Commentary

Celtics weather the Knicks' best shot

Updated: April 18, 2011, 8:47 AM ET
By Peter May | ESPNBoston.com

BOSTON -- Think about all the fortuitous things that had to happen for the Boston Celtics to win Game 1 of their series against the New York Knicks, most of which occurred in the final frantic minute of Sunday's 87-85 victory.

A perfectly executed inbounds alley-oop that took five-tenths of a second. A very timely offensive foul on Carmelo Anthony ("What I thought and what they called are two different things," Anthony said) and an equally timely non-call on a Kevin Garnett pick leveling Toney Douglas and freeing Ray Allen for the game-winner ("A tough no-call," said Knicks coach Mike D'Antoni. "I'm not happy about it.")

[+] EnlargeCarmelo Anthony
Elsa/Getty ImagesDespite his size and speed, Carmelo Anthony still has his shot blocked often.

A vintage game from Allen (welcome back, Ray, by the way), who made the winning hoop with his 15th shot of the evening. It seemed like he didn't take 15 shots the entire month of April.

And then this: "We won the game because of Jermaine O'Neal."

Doc Rivers said that -- and he was right. What was your personal over/under on the number of months that would transpire before you'd ever hear such a line? Or was it years instead of months?

Somebody was smiling down on the Celtics on this Palm Sunday evening at TD Garden. Shaq made an appearance on the bench, but it was "other" O'Neal, the one rarely talked about, who showed up with a uniform on. Jermaine O'Neal watched more than he played, but he was a defensive beast when he was out there (four blocked shots, two charges taken). His contributions also included 12 points (on 6-of-6 shooting) and four rebounds in 22 minutes, 34 seconds.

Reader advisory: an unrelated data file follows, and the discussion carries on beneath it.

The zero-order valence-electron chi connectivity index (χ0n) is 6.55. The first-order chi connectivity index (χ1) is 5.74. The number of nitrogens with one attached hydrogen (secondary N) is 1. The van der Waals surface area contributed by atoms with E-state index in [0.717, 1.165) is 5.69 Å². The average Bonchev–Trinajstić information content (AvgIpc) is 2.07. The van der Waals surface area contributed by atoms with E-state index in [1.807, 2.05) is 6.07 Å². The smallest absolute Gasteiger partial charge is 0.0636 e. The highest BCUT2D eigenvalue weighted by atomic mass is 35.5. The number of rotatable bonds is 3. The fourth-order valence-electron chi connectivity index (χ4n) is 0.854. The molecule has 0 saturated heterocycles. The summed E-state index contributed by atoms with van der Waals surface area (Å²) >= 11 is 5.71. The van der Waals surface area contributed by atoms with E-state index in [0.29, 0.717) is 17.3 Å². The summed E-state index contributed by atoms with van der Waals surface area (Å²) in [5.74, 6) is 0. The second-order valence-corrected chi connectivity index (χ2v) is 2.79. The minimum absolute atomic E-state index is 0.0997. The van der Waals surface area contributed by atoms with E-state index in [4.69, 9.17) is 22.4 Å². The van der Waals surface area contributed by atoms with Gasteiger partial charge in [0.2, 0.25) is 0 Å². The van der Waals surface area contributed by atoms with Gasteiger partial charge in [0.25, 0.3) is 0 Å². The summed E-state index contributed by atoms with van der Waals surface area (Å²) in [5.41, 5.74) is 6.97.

"He was big out there for us," Paul Pierce said of O'Neal. "Just his presence in the middle is going to be big for us with Shaq out."

The Celtics also don't win this game without making the conscious decision to play some defense in the second half. Who knows why these things happen? It's not like the Celtics don't know they need to defend. Then they go out and Timberwolf the second quarter, allowing 28 points, resulting in a 12-point deficit at the half.

Rivers said he didn't make a single change coming out for the third quarter. There was no come-to-Jesus oration. "We just did what we were supposed to do," he explained. The evidence is pretty convincing.

Knicks first half: 51 points, 54.3 percent shooting, 62.5 percent 3-point shooting, 11 assists.

Knicks second half: 34 points, 32.6 percent shooting, 20 percent 3-point shooting, 5 assists.

"Defensively, we joined the playoffs in the second half," Rivers said. Amen.

The Celtics feel like they simply manned-up when they needed to and had the collective wisdom and experience to pull off Sunday's escape. (They trailed for a large portion of the final three quarters.) In a way, this one resembled the playoff opener last season, when the Celtics played a sloppy first half, fell behind Miami by double digits, then rallied to win. They've been through a lot of games like this one.